This Anchor­age insti­tu­tion has a great slo­gan: If you don’t know furs, know your fur­ri­er.” The furs them­selves come from Alas­ka and oth­er parts of the world — such as Scan­di­navia and Rus­sia — and come from mink, beaver, lynx, and fox, to name a few. Go upstairs to see how they make every­thing from coats to slip­pers, most­ly by hand. 

Long­time Alaskans Doug and Heather Robuck make mod­ern gold prospect­ing easy: Their col­lec­tions of hand­made gold-in-quartz jew­el­ry — a rare com­bi­na­tion — are craft­ed into rings, neck­laces, and bracelets. Also, check out their exten­sive col­lec­tion of nat­ur­al, unal­tered gold nuggets.

Dis­cov­er a unique selec­tion of teas and spices in this local­ly owned store that’s a delight for the sens­es. Make sure to open the jars and smell! Stock up for your jour­ney or to savor when you return home, or come sim­ply to enjoy a cup of deli­cious tea.

Alas­ka Wild Berry Prod­ucts has two con­ve­nient loca­tions. One, inside the 5th Avenue Mall in the heart of down­town Anchor­age. The oth­er is just a brief 10-minute dri­ve from down­town. The shop itself fea­tures great Alaskan gifts like Alaskan jel­ly, salmon, meats, and chocolate. 

Season: Year Round $39+ Daily Gear Rentals

When your Alas­ka trav­el plans include out­door activ­i­ties (and they should!), gear up with afford­able, high-qual­i­ty equip­ment rentals from local experts. Alas­ka Out­door Gear Out­fit­ter & Rentals will pull togeth­er what you need for every­thing from a sum­mer cam­pout to a win­ter snow­shoe or auro­ra view­ing expe­di­tion. So get out there!

Bring­ing the right gear for a vaca­tion in Alas­ka can seem daunt­ing. This inde­pen­dent store, in the Spe­nard area of Anchor­age, offers both an afford­able way to buy any­thing from rain pants to a moun­tain bike once you get here — as well as an effi­cient way to sell that same gear when it’s time to go home. Essen­tial­ly a con­sign­ment store, Hoard­ing Mar­mot lets folks buy and sell gen­tly used gear — the ulti­mate in good recycling.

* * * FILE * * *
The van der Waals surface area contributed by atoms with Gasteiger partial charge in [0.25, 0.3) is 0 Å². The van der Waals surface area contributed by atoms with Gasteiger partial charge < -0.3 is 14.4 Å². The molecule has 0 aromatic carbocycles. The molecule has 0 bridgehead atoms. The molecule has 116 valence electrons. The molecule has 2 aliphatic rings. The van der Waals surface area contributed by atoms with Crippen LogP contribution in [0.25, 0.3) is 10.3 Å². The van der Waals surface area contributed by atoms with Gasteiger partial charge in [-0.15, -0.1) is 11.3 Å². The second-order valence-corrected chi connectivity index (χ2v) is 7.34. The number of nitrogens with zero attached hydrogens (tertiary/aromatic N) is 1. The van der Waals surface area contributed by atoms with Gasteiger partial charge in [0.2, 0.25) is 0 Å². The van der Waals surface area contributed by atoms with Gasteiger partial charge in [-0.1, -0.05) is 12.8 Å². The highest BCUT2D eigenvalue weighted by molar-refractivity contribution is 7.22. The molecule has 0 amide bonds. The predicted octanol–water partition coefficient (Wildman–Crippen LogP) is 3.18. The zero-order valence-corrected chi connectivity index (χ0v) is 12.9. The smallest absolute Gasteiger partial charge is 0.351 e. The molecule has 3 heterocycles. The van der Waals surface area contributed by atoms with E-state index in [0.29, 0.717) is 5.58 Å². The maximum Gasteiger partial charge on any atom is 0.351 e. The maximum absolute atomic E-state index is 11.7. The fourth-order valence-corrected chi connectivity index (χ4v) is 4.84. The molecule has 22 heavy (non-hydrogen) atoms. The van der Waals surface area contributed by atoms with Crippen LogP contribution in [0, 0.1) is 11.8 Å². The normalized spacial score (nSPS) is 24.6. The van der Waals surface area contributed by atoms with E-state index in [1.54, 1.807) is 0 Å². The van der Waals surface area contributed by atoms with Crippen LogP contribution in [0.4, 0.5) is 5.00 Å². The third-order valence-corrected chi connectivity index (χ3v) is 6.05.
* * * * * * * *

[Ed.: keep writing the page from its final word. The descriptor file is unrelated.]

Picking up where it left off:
This down­town shop and café is a lit­tle glimpse into old Anchor­age — a city that was­n’t com­plete­ly about log­ging, fish­ing and tough guys. Built in 1915, the Kim­ball build­ing, on Town Square Park at the cor­ner of 5th and E, is a stop on the his­toric walk­ing tour and still has antique fix­tures and floor­ing. It’s eclec­tic, quaint-meets-cool” gift and tea shop is an exten­sion of a famed dry goods and sewing notions store that has been in business…  ...more

Eski­mos invent­ed this ancient curved blade which rocks back and forth, fil­let­ing salmon and trout. Old-fash­ioned ones were made of slate or bone, but today’s are stain­less steel with hard­wood handles.

In the win­ter, Pow­der Hound is filled with all kinds of the lat­est ski equip­ment in tod­dler to adult sizes. You can ski in and out, and will find boots, ski, jack­ets, gog­gles, hel­mets and more. Skiers may howl when the snow leaves, but Pow­der Hound can deck you out with essen­tial items that will keep you com­fort­able and busy all sum­mer. They offer all types of bike rentals, from hybrid style tour­ing bikes to all moun­tain and down­hill bikes. You  ...more

Vari­ety of din­ing choic­es, movie the­aters with reclin­ers, a bowl­ing alley, and an ice rink, it pro­vides enjoy­ment for the whole family.

Locals know this Homer insti­tu­tion as the place that has every­thing — from sport­ing goods to oil for your car, art sup­plies to pre­scrip­tion med­ica­tions. While it has a stag­ger­ing amount of vari­ety, it main­tains a charm­ing mom-and-pop vibe.

One of the most orig­i­nal gifts you can find in Alas­ka is a piece of cloth­ing made from the under­coat of the musk ox, called Qivuit.” What’s so spe­cial about this fab­ric? It’s fin­er than cash­mere, eight times warmer than wool (and not scratchy like wool), and extreme­ly light. Pick up some items made from this rare, lus­trous fiber when you’re down­town at the co-op; you’ll have a rare trea­sure that can be found nowhere else in the world.